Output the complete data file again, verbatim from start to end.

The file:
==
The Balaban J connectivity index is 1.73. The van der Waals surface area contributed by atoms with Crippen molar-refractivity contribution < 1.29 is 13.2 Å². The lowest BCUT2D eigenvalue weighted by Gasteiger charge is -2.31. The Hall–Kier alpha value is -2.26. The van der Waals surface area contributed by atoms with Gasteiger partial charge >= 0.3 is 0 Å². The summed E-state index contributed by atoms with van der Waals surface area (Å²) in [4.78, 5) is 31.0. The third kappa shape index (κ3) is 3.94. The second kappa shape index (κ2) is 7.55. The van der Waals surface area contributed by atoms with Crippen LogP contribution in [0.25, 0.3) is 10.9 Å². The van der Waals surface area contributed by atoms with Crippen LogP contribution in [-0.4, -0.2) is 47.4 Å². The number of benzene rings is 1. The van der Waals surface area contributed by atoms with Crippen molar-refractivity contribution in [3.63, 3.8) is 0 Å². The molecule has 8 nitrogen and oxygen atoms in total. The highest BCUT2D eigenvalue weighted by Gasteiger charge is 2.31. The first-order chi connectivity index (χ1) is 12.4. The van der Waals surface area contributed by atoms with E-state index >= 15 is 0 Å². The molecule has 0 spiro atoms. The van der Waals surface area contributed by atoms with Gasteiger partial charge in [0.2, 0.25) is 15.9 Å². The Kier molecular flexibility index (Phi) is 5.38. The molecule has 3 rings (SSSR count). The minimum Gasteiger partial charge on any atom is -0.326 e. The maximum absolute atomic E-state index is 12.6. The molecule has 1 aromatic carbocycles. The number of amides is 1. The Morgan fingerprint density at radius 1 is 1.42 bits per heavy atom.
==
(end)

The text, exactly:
The Balaban J connectivity index is 1.73. The van der Waals surface area contributed by atoms with Crippen molar-refractivity contribution < 1.29 is 13.2 Å². The lowest BCUT2D eigenvalue weighted by Gasteiger charge is -2.31. The Hall–Kier alpha value is -2.26. The van der Waals surface area contributed by atoms with Gasteiger partial charge >= 0.3 is 0 Å². The summed E-state index contributed by atoms with van der Waals surface area (Å²) in [4.78, 5) is 31.0. The third kappa shape index (κ3) is 3.94. The second kappa shape index (κ2) is 7.55. The van der Waals surface area contributed by atoms with Crippen LogP contribution in [0.25, 0.3) is 10.9 Å². The van der Waals surface area contributed by atoms with Crippen LogP contribution in [-0.4, -0.2) is 47.4 Å². The number of benzene rings is 1. The van der Waals surface area contributed by atoms with Crippen molar-refractivity contribution in [3.63, 3.8) is 0 Å². The molecule has 8 nitrogen and oxygen atoms in total. The highest BCUT2D eigenvalue weighted by Gasteiger charge is 2.31. The first-order chi connectivity index (χ1) is 12.4. The van der Waals surface area contributed by atoms with E-state index >= 15 is 0 Å². The molecule has 0 spiro atoms. The van der Waals surface area contributed by atoms with Gasteiger partial charge in [0.2, 0.25) is 15.9 Å². The Kier molecular flexibility index (Phi) is 5.38. The molecule has 3 rings (SSSR count). The minimum Gasteiger partial charge on any atom is -0.326 e. The maximum absolute atomic E-state index is 12.6. The molecule has 1 aromatic carbocycles. The number of amides is 1. The Morgan fingerprint density at radius 1 is 1.42 bits per heavy atom.